Computer Memory

Computer Memory by Rona Black

An abstract macro photograph of a Ferrite Memory Core plane from an early IBM mainframe computer. This grid is made up of fine wire threaded through tiny magnetic ferrite rings (cores). Magnetic core memory, a type of random-access memory (RAM), was introduced in 1955 and succeeded in the 1970s by solid-state memory in integrated circuits.

The Museum of Modern Art has three in its permanent collection, but none on display.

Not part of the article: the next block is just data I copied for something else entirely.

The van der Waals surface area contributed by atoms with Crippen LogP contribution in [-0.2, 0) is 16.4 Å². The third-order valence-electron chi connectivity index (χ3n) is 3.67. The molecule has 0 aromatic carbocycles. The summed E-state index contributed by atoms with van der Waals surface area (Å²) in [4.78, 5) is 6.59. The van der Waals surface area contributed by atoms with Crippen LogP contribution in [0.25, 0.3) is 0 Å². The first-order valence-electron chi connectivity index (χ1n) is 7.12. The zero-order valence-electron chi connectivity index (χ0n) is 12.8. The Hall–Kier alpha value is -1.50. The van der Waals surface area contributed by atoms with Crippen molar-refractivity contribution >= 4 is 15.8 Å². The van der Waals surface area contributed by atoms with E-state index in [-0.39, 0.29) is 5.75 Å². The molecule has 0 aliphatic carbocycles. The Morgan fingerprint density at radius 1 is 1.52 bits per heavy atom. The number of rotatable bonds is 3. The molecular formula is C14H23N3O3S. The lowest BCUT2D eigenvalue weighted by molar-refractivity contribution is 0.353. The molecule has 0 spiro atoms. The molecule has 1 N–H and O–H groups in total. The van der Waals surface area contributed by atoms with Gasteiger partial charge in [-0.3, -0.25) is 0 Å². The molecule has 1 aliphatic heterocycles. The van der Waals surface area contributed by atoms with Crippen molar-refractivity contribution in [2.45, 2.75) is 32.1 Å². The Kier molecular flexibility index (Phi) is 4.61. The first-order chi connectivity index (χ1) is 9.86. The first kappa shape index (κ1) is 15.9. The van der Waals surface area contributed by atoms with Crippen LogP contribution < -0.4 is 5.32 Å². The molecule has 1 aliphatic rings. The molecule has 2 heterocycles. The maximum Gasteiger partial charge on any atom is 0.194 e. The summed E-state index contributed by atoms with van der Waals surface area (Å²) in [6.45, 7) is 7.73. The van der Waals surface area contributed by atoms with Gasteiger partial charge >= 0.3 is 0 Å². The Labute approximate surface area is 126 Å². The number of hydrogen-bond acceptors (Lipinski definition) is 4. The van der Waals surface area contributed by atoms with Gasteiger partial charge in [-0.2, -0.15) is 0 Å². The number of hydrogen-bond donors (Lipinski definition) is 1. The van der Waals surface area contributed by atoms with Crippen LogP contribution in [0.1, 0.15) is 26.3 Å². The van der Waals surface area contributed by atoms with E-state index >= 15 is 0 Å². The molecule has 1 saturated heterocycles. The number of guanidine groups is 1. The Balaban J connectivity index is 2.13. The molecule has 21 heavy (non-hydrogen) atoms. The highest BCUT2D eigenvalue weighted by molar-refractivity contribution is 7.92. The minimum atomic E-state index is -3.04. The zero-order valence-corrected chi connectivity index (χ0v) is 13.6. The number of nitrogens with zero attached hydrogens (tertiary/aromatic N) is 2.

16 thoughts on “Computer Memory

  1. The thing about this is I worked on a RADAR that used a ferrite core memory,It had a stupid number of connections on top, that as a new techie, I had to wire wrap into the machine when it needed changing. When did I get old? Things I worked on are now in museums, I don’t know if I can cope with this.



  2. I remember this stuff from the 60’s at Carnegie Mellon. A series of cabinets that would fill a room are now reduced to the size of a few tiny chips.


  3. Imagine how big physically this is compared to the little memory flash drives and computer chips of today. Great shot Rona, B&W shows it well.


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